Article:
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Blind Spot Truck Accidents


Driving a commercial truck is much different from driving a typical passenger car. The blind spots on a truck are extremely large, making it essential that drivers are properly trained and cautious when checking them before changing lanes. When truckers fail to do this and cause a crash, accident victims can hold them liable for any injuries or damages that result.

If you have been hurt in a blind spot truck accident, contact Scott C. Gottlieb, Injury Law Attorney, today to discuss your case in a free consultation. 

Blind Spots and Truck Driver Error

All drivers are required to check their blind spots prior to changing lanes, turning, and merging. Truck drivers are also required to check these blind spots, and when they fail to do so, that negligence can lead to serious crashes.

Unfortunately, the insurance company for the trucker or the trucking company may argue that the crash was partly the victim’s fault because the car remained in the truck’s blind spot for too long. However, this is untrue. Insurance adjusters will try every tactic to reduce, delay, or deny a claim for compensation.

Where Are Blind Spots on an 18-Wheeler?

Transport trailer trucks have large blind spots on each side of the vehicle. The left side, or driver’s side, of a truck has a large blind spot that extends from the back portion of the cab to approximately halfway down the trailer. 

The blind spot on the right side, or passenger side, of a truck is much larger. The driver does not sit on that side, and so the trucker has more difficulty seeing whether other vehicles are on that side. This blind spot starts at the front of the cab and extends the entire length of the truck. The blind spot on the right side of the truck also encompasses the two lanes on the right side.

Many drivers do not realize it, but trucks also have a blind spot directly in front and in back of the truck. The blind spot in the rear extends 30 feet, while the blind spot in the front is as long as 20 feet. Truckers cannot see what is directly in front of them because they sit so high up from the road. The truck also blocks a driver’s entire view of what is behind the truck, so this blind spot is much larger.

Blind Spots on Semi-Trucks vs. Passenger Vehicles

The blind spots on passenger vehicles are much different from the blind spots on a semi-truck. The blind spots on commercial trucks are extremely large and can cross several lanes of traffic. For truck drivers, seeing certain areas around the truck is near impossible, including the back of the truck. This is why it is crucial for truck drivers to be properly trained and to stay focused on the road and the traffic around them at all time.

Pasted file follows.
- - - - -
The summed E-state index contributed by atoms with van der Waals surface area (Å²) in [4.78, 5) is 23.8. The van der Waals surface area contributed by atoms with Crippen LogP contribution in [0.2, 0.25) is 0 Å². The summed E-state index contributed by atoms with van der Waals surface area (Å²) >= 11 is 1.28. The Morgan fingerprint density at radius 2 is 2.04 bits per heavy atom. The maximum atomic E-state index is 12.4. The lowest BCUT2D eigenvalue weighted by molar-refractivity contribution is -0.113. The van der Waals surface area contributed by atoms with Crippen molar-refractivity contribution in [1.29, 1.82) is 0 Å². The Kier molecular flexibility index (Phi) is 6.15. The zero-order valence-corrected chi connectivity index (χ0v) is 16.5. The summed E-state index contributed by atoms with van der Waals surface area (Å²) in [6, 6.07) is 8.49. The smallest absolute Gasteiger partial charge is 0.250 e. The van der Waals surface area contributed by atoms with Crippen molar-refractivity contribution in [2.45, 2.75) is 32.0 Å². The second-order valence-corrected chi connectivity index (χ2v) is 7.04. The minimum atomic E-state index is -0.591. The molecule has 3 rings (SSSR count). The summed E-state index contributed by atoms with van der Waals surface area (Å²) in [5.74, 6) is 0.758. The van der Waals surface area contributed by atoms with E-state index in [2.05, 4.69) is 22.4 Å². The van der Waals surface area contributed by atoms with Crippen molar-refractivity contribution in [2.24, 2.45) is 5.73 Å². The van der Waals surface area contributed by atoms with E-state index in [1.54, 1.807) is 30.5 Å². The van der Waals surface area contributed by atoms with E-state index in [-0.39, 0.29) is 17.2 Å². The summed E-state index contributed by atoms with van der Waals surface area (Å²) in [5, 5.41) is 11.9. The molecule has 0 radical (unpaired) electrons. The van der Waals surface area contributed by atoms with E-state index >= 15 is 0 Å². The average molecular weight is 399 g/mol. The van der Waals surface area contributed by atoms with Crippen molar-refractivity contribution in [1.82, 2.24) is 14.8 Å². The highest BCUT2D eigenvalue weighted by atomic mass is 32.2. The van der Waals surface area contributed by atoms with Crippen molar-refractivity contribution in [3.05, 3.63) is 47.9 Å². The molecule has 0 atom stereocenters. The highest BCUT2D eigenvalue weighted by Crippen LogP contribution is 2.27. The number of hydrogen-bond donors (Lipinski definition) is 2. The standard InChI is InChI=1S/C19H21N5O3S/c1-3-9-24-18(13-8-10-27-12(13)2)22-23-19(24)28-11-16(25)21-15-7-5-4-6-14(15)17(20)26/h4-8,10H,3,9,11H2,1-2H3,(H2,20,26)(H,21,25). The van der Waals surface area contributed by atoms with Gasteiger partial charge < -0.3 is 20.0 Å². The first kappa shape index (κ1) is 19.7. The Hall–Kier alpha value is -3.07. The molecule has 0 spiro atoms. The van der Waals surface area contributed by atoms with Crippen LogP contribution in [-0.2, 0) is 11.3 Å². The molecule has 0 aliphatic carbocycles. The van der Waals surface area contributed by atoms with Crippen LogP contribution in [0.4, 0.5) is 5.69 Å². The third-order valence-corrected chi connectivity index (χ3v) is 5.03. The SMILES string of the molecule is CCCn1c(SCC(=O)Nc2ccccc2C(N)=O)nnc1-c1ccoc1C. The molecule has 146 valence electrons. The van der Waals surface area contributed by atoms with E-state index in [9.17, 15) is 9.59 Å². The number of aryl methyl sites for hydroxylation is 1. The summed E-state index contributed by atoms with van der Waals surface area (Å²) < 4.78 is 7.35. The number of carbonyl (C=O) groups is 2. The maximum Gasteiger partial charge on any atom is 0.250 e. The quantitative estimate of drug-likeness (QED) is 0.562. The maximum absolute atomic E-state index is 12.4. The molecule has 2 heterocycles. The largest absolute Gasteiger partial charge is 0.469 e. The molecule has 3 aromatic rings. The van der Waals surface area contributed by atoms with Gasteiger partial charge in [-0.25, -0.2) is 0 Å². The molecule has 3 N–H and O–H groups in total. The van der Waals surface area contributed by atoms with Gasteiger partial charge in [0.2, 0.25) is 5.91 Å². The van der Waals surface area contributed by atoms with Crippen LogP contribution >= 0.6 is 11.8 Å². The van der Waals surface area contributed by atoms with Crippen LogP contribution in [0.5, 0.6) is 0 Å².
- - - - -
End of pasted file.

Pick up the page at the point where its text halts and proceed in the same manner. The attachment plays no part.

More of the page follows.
Drivers of passenger vehicles on the other hand, can easily check their blind spot to ensure all areas around their vehicle are clear and they can change lanes. This is due to the fact that passenger vehicles have more windows, and their blind spots are much smaller. 

Types of Injuries Common in Blind Spot Truck Accidents

When truck drivers fail to properly check their blind spots, it can result in a number of different types of accidents. Passenger vehicles can become involved in an underride accident, a rollover accident, a sideswipe accident, or they may even be run off the road. Although these crashes vary greatly from each other, they can all result in the most serious types of injuries for those in the passenger vehicle. These injuries include:

  • Multiple broken bones
  • Deep cuts that can result in permanent scarring
  • Whiplash and other neck injuries
  • Cracked vertebrae, herniated discs, and other back injuries
  • Spinal cord injuries, including paralysis
  • Traumatic brain injuries
  • Organ damage and internal bleeding
  • Crushed limbs that require amputation
  • Burns, particularly if the crash caused an explosion or fire

All of these injuries are extremely costly to treat and require long recovery times. Accident victims should not be forced to bear the cost of these injuries, as well as the other damages caused by a negligent truck driver. 

Who Is Liable for Blind Spot Accidents?

Due to the fact that blind spot accidents are typically a result of truck driver error, it is natural to assume that the trucker is always liable for these crashes. However, in many cases, other parties may bear responsibility, as well.

Trucking companies are responsible for ensuring they are only hiring experienced and qualified drivers who know how to operate a truck safely. When a trucking company takes shortcuts so it can get more drivers out on the road more quickly, it may not take the proper measures to make sure it is only hiring safe drivers.

In addition, an investigation into a truck crash may reveal that the companies responsible for loading the truck’s cargo or maintaining the commercial motor vehicle contributed to the accident. In some cases, defective parts may also be a factor.  

Contact Our Truck Accident Lawyer Today

Blind spot truck accidents are some of the worst crashes on Binghamton’s roads. They can result in serious if not fatal injuries. If you have been injured in a collision with a commercial motor vehicle, call New York truck accident lawyer Scott C. Gottlieb today. Our experienced legal team knows how to determine and prove who was liable for your crash, and we will fight for the full amount of compensation you deserve. 

Call us today or contact us online to schedule a free case evaluation so we can get started on your truck accident claim.

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